8-15-14-SeaLevelRise-Wanless http://flcmobile.com/wp-content/uploads/2014/08/8-15-14-SeaLevelRise-Wanless.pdf)

The Importance of Florida League of Cities’ Statewide Friendships for the Indian River Lagoon


Commissioner Ziffer of Tallahassee and I serve together on the FLC EENR Committee. (Selfie FLC Annual Conference, Hollywood Florida, August 16, 2014.Commissioner Ziffer of Tallahassee and I serve together on the FLC EENR Committee. (Selfie 2014 at FLC Annua Conference. )[/caption (http://www.talgov.com/commission/commission-officials-ziffer.aspx)
Commissioner and friend Gil Ziffer of Tallahassee and I serve together on the FLC EENR Committee. (Selfie at evening gathering, 8-16-14, FLC Annual Conference. ) (http://www.talgov.com/commission/commission-officials-ziffer.aspx)
No matter the focus of technology, there is nothing more important than human relationships. I believe that the Florida League of Cities and the relationships I and others have made there in the past years have been key in giving statewide recognition to the problems of our St Lucie River and Indian River Lagoon.

Almost all cities and towns are members of the league and membership allows cities to have many business and educational services such as insurance and legal benefits at a reasonable “collective” price.  Another aspect of the league is its legislative committees that work months prior to each legislative session to come up with a “policy statement,” for league lobbyist to use during the legislative session to promote the business of the league.

The five  committees are Energy, Environment and Natural Resources; Finance, Taxation and Personnel; Growth Management and Economic Development;  Transportation and Inter-govermental Relations; Urban Administration.(http://www.floridaleagueofcities.com)

I first joined the Environmental, Energy and Natural Resources Committee in 2010. It was intimidating to sit at the table with fifty or more mayors and commissioners from all over the state but it was enlightening to learn together about their issues.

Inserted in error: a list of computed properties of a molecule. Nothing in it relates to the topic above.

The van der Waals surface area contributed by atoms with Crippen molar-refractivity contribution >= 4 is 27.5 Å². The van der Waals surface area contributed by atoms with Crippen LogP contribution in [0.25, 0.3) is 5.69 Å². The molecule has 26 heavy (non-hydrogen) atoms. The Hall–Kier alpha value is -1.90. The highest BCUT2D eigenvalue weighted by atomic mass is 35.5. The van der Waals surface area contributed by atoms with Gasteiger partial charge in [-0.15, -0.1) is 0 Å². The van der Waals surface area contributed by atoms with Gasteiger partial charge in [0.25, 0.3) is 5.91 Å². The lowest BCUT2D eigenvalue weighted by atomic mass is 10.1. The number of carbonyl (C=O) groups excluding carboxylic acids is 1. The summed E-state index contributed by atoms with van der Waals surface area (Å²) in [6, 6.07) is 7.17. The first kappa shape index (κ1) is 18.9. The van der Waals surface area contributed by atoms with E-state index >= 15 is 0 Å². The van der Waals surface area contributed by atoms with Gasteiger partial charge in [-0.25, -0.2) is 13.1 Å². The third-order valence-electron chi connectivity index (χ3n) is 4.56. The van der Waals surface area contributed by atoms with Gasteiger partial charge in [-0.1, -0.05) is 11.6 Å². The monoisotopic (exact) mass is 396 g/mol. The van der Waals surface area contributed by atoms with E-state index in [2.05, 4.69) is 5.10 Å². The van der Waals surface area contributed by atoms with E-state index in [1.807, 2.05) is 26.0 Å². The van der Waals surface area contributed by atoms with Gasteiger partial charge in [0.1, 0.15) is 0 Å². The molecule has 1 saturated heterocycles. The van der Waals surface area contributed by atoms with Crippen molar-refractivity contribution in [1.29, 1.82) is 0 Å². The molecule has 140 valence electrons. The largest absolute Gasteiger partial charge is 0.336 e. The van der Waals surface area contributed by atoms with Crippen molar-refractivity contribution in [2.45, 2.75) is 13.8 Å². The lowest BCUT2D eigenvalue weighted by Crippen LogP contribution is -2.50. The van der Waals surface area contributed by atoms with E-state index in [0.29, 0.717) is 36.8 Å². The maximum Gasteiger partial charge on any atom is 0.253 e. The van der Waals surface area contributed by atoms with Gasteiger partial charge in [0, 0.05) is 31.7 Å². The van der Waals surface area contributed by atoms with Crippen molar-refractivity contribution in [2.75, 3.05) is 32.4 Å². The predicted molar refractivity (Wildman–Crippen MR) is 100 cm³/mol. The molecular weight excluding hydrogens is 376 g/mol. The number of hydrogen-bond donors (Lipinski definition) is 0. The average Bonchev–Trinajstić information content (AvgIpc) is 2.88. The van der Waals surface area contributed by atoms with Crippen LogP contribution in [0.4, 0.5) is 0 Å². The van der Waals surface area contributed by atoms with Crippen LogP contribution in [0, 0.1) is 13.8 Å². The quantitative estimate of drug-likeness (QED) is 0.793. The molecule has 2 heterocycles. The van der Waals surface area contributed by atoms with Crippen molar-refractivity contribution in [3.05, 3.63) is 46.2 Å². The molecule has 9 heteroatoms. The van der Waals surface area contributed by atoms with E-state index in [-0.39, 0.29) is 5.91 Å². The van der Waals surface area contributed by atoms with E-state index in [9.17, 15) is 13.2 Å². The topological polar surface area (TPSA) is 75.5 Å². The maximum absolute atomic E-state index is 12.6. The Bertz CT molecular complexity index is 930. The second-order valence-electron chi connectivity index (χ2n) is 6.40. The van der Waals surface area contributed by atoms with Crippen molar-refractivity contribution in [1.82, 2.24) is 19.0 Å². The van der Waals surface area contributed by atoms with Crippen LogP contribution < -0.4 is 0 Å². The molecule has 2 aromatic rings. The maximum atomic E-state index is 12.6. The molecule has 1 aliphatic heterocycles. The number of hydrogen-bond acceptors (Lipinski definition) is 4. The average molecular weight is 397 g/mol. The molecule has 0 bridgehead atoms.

It was here that I first learned first hand the extent of the destruction of our state aquifers and springs, (http://springseternalproject.org) and it was here that I got my nerve up to share about the problems of the sick St Lucie River/Indian River Lagoon bottle nosed dolphins, and share how the southern Indian River Lagoon, my hometown,  has the highest level of lobo mycosis, a terrible skin disease,  as documented by Dr Gregory Bossert, formerly of Harbor Branch. It was here at this table I could relay the issue of  the documented compromised immune systems of these dolphins due to poor water quality from pollution of local canals and especially the ACOE’s releases from Lake Okeechobee. It was here and this table that I received support.  (http://www.ncbi.nlm.nih.gov/pubmed/16426180)

2012 IRL sick dolphins as topic for the FLC EENR Committee discussion.
2012 IRL sick dolphins as topic for the FLC EENR Committee discussion.

photo 2

Over the years, the people on this committee and the staff of the Florida League of Cities like lobbyist/staff Ryan Matthews and Scott Dudley became my friends. I learned about the league and many cities’ environmental problems and they learned about Sewall’s Point’s. Ryan and Scott taught all of us how to advocate in Tallahassee for legislation on our issues.

Then in 2012, something amazing happened to me.

President of the League for 2013-14, Dr. PC Wu, councilman from Pensacola, appointed me Chair of the Environmental, Energy and Natural Resources Committee. I had written Dr Wu asking to chair the committee and he gave me the honor even though I am from a very small town compared to many of my fellow members. Mayor Sam Henderson of the City of Gulf Port was vice-chair. We had a good year and although not much legislation came forth this session, Springs, Septic Tanks and  Estuaries, our top priorities, were hot topics of discussion and received funding from the legislature. A start…

This work occurs due to relationships. I believe the only way we will ever really save the Indian River Lagoon or the treasured springs of Florida is “together.” Water knows no boundaries, just as friendship goes beyond political parties, backgrounds, and religion.

I thank my friends from the Florida League of Cites;  I will continue teach and learn about your aquifer/springs  issues and I thank you for learning about our east coast Indian River Lagoon. Together we will effect change.

IMG_7997 IMG_7999 IMG_8001 IMG_8002 IMG_8003 photo